A polarization insensitive metamaterial absorber is proposed consisting of a dielectric layer sandwiched between two tilted parallel metallic strips and a ground plane. First, a new analytical model is introduced to predict the resonance frequency for square, rectangular and wire geometries which shows less relative errors in comparison with previously proposed models. Then, ultra wide bandwidth absorption covering the entire x-band and Ku-band restricting a 10-dB absorption bandwidth is achieved with a relative material thickness λ0/10 and a relative FWHM absorption bandwidth of 90% for normal incidence angle. The model also shows good absorption coefficients for oblique incident angles for both s- and p-polarizations. Three different resonance modes are observed, which led to such broadband absorption. Each resonance mode is investigated to determine its dependence on the scatterers and unit cell dimensions, which can help one to design a multiple band absorber. The electromagnetic field distributions of the scatterers are studied to explain the absorber mechanism. The results are compared to previous works showing remarkable improvement.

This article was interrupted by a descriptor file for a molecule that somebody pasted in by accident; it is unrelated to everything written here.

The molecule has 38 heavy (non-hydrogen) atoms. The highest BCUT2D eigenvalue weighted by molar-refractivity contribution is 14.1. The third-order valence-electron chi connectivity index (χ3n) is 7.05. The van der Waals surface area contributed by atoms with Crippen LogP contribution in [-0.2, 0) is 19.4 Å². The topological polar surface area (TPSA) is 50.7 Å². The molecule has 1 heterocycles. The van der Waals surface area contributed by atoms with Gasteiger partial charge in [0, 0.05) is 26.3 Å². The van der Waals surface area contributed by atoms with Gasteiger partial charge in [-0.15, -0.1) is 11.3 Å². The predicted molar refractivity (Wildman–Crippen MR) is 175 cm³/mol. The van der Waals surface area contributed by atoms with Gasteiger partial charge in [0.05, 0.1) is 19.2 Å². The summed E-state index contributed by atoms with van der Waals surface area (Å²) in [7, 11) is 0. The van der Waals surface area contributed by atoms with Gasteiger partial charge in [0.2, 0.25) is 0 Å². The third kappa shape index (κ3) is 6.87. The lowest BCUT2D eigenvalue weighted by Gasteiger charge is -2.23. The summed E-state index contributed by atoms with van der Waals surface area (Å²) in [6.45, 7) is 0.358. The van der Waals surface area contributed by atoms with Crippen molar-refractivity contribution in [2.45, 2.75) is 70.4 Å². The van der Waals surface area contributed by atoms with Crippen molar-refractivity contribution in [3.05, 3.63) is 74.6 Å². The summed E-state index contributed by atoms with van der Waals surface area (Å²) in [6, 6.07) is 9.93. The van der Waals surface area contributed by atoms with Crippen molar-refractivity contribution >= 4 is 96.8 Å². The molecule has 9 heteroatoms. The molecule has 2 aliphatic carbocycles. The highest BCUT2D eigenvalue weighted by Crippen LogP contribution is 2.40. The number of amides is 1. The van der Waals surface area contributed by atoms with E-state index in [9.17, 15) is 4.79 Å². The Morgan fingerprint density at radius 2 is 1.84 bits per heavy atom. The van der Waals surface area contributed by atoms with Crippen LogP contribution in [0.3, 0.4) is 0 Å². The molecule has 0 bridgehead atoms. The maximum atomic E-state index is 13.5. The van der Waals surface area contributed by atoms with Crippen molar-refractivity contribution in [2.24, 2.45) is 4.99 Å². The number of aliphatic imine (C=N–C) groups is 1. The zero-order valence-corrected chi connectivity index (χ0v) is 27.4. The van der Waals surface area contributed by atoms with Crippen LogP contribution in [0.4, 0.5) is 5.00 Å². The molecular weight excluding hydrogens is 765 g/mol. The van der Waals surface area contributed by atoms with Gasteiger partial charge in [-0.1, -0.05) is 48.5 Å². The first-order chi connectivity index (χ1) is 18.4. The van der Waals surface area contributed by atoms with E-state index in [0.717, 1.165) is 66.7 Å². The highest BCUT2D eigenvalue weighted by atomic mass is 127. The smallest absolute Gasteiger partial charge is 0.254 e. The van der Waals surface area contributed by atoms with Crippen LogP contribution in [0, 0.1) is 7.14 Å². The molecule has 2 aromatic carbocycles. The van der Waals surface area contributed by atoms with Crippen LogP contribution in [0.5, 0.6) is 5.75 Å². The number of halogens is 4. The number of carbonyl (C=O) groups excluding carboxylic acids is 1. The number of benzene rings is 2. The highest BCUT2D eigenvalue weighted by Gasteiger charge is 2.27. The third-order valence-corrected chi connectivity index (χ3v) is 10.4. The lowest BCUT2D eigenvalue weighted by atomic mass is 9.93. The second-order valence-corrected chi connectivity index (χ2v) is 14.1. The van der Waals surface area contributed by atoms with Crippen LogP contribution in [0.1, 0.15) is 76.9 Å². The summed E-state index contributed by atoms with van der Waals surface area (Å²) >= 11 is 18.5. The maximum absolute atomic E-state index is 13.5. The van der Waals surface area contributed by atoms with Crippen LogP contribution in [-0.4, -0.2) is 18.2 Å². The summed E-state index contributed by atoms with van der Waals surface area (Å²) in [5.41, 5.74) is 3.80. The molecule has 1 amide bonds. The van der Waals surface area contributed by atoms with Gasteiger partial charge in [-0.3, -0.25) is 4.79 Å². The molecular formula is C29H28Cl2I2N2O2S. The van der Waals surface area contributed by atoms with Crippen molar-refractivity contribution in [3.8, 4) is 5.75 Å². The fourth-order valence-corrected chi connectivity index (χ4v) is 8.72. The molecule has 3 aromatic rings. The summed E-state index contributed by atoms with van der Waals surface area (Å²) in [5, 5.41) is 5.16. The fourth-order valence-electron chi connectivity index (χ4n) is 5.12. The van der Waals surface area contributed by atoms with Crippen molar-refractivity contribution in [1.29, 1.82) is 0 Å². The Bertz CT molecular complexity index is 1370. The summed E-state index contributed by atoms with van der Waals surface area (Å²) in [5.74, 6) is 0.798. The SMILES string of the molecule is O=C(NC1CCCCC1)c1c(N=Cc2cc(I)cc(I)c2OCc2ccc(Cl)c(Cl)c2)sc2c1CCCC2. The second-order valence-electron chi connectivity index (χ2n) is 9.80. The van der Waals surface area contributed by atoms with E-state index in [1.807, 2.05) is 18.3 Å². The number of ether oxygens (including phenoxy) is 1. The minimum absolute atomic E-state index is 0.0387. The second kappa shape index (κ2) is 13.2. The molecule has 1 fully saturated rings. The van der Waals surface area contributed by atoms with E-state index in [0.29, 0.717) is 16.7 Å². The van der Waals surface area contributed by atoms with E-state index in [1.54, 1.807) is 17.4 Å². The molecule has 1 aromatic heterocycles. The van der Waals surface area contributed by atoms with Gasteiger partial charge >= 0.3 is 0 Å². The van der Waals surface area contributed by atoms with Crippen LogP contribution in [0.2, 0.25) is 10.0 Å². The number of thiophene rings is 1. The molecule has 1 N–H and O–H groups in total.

In this paper, a broadband, ultrathin metamaterial absorber (MA) using randomly distributed scatterers is presented. Each scattering element consists of two parallel strips. These elements can either be isolated or they may overlap with nearby elements. Three different randomly positioned structures are investigated for normal incident angle as well as oblique incident angles showing that these MAs can provide broadband absorption for all cases. The results presented here coincide with some previous works. Each structure obviously has different absorption spectrum and FWHM since the coupling between the randomly positioned scatterers is different in each case. The coupling between neighboring isolated and clustered scatterers form many resonating modes resulting in broadband absorption. The distribution of the electromagnetic fields are analyzed to obtain the physical behavior of the absorber. This shows that promising results can still be obtained for MAs when there is a significant tolerance distance between scatterers due to fabrication errors in micro and nanoscale metadevices.